Thursday, June 08, 2006

Well, well, well . . .

What a shocker! "Muslim Women Don't See Themselves as Oppressed," reads the New York Times headline.

When asked what they resented most about their own societies, a majority of Muslim women polled said that a lack of unity among Muslim nations, violent extremism, and political and economic corruption were their main concerns. The hijab, or head scarf, and burqa, the garment covering face and body, seen by some Westerners as tools of oppression, were never mentioned in the women's answers to the open-ended questions, the poll analysts said.

And don't you know, the hijab has everything to do with it. The article even has to mention that the Gallup poll's strategic analyst wears one. Thanks for telling us, guys--it certainly makes a world of difference.


At 3:29 AM, Anonymous Nas said...

i've heard this said several times in the past few years since 9/11 called the whole religion and it's followers into question.

the problem is not that everyone sounds surprised when they hear this...

the problem is they figure that these Muslim women are stupid. like the woman whose husband beats her up and she tells everyone she fell down the stairs or even that she deserved it because she angered him. thats how they see Muslim ignorant to their own "oppression"

At first it pissed me I just enjoy it.

Ive found there's nothing more relaxing than watching people make fools of themselves. let ignorance flourish.

At 6:39 AM, Blogger Reem said...

Thia has been a topic to be discussed lately around me with my colleagues at work...

I agree with them on something: I dont beleive in those polls and surveys. I dont beleive they cover all muslim women. I think they are driven to show such result and data is analyzed to convince us with whatever they want us to beleive.
Lina has once discussed this. And I can't approve more with what she wrote. Check the article:

At 8:18 AM, Blogger forsoothsayer said...

about the hijab and the burqa...they're not oppressive. why? because the lascivious sexual harassment prevailing in the streets of many muslim countries make them seem like a needed measure, justified by the apparent need to protect oneself from men's lustful eyes.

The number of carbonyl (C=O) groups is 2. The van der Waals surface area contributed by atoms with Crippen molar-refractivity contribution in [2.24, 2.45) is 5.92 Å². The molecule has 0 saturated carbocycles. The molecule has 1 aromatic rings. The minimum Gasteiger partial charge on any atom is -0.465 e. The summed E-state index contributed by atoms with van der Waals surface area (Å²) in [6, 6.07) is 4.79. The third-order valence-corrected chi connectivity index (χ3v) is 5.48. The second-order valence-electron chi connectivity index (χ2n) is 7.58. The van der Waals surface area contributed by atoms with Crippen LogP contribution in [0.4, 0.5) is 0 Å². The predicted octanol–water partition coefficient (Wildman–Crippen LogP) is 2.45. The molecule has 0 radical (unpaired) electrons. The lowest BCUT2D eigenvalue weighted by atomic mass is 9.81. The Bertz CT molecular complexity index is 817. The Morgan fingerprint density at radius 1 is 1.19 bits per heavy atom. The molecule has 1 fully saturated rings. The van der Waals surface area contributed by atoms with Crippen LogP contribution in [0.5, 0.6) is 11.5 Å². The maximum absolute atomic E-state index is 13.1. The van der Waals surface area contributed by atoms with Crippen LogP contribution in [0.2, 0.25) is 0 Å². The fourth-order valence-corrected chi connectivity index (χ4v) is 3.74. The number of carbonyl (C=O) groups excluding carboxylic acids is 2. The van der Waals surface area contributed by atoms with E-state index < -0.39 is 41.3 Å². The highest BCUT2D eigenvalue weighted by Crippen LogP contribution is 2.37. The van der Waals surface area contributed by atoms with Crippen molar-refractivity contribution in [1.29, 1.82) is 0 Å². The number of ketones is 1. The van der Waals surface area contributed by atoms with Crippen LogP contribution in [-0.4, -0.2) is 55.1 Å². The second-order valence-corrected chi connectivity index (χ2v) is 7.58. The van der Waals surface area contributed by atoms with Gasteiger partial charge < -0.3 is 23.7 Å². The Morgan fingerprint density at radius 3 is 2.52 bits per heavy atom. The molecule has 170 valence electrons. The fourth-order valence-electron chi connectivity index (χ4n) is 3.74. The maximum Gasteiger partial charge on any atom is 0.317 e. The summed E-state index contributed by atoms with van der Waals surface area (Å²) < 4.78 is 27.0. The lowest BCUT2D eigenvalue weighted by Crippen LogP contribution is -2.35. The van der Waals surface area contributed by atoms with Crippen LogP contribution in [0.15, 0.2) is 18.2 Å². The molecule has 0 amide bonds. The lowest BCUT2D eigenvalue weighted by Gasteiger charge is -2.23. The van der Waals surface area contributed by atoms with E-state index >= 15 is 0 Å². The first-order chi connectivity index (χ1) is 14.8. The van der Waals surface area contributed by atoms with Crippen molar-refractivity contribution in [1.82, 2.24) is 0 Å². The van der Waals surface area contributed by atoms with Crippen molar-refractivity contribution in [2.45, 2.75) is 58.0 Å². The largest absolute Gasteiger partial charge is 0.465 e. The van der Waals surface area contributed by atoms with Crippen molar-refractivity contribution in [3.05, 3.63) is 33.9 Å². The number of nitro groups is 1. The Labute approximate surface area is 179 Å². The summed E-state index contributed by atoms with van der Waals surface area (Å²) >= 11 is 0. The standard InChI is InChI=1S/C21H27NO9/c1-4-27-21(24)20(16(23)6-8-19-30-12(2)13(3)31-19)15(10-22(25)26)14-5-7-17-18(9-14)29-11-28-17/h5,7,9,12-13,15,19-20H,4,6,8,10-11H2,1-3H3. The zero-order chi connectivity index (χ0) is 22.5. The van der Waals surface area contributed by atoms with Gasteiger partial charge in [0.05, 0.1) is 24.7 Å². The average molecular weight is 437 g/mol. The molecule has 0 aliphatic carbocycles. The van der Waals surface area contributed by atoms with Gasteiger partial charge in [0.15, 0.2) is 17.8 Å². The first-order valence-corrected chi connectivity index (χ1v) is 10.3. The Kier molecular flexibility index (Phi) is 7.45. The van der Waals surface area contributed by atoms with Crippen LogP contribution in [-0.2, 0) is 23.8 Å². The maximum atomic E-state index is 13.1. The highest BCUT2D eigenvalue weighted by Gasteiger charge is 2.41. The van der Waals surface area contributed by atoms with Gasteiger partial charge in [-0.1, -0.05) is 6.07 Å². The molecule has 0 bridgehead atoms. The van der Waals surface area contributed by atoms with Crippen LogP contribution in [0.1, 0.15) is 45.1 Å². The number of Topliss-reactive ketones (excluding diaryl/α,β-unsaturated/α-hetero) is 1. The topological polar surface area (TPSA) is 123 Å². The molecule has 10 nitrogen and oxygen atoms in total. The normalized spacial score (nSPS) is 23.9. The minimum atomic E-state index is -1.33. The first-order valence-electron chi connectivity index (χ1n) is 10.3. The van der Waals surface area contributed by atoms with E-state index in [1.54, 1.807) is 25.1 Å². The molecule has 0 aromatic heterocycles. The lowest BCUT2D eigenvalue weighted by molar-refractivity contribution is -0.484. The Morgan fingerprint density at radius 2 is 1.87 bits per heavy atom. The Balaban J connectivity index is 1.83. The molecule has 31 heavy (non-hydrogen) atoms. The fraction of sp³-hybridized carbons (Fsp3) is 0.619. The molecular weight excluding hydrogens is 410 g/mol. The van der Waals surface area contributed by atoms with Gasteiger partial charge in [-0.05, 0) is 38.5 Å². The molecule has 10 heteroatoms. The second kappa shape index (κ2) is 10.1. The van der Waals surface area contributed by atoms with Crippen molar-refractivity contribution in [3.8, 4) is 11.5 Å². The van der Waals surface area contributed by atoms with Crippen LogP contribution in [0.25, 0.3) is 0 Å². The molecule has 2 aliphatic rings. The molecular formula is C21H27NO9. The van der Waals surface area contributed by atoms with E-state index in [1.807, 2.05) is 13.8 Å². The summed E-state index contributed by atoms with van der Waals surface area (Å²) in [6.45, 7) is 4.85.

of course, there are those who would say that the hijab and the segregation of society is precisely what causes this deprived lasciviousness in the first place. whatever the reason - the hijab is merely an occupational hazard of living in the middle east. maybe if these women were able to walk around without feeling every eye for miles devouring them, they would start to question it.

so..i'm not saying they're stupid, that they clutch the chains of oppression closer. i'm saying it's the assholes who make it feel needed.

At 12:49 AM, Anonymous Anonymous said...

Jack Shaheen pointed out that one of the worst sterotypes of Muslim and Arab men is that they are looked upon as sex starved pimps who oppress women.

To say that the hijab is needed in the Middle East because them men over there cannot control themselves is a baseless assertion.

You didn't say that the hijab was needed in the West, but look at how a great number of men view women over there. Look at how prosperous the sex industry is. Look at the psychological effects of the body image problems in the West. Look at all the countless social ills resulting from the objectification of women there. See how women are only used to sell products:

All men need to put their instincts in check. Thats one of the most beautiful aspects of Islam - self control; the higher organs (the heart and intellect) asserting themselves over the lower organs (the stomach and genitals) - this is something that all men and women need to struggle with, in the Middle East and in the rest of the world. Muslims look upon others as the creation of God and as people with the potential to become Awliya and greater than angels, not as mere tools for sexual gratification. At the same time there is an appreciation of reality that people reach those stages gradually and we have instincts and urges that need to be put in check through various means (like lowering the gaze - which God commands men to do in the Quran before He commands hijab - and the veils that women wear).

Lets not make these insulting, racist assumptions about men in the Middle East and come up with our own biased analysis of thier customs in the absence of context, lets try to see how these people view thier own culture and the beautiful lessons we can all take from it. I believe it is God's wisdom, a mark of a society where people struggle to purify themselves, and a great symbol of our Ummah.

And All praise and thanks is due to God, Sustainer of the Worlds.
And may Peace and Blessings be showered upon Sayyidina Muhammad - a Mercy sent to the Worlds.

Was Salaam,
Abd al-Haq Mohamad Alameddine
California, USA.

At 1:17 PM, Blogger Cairogal said...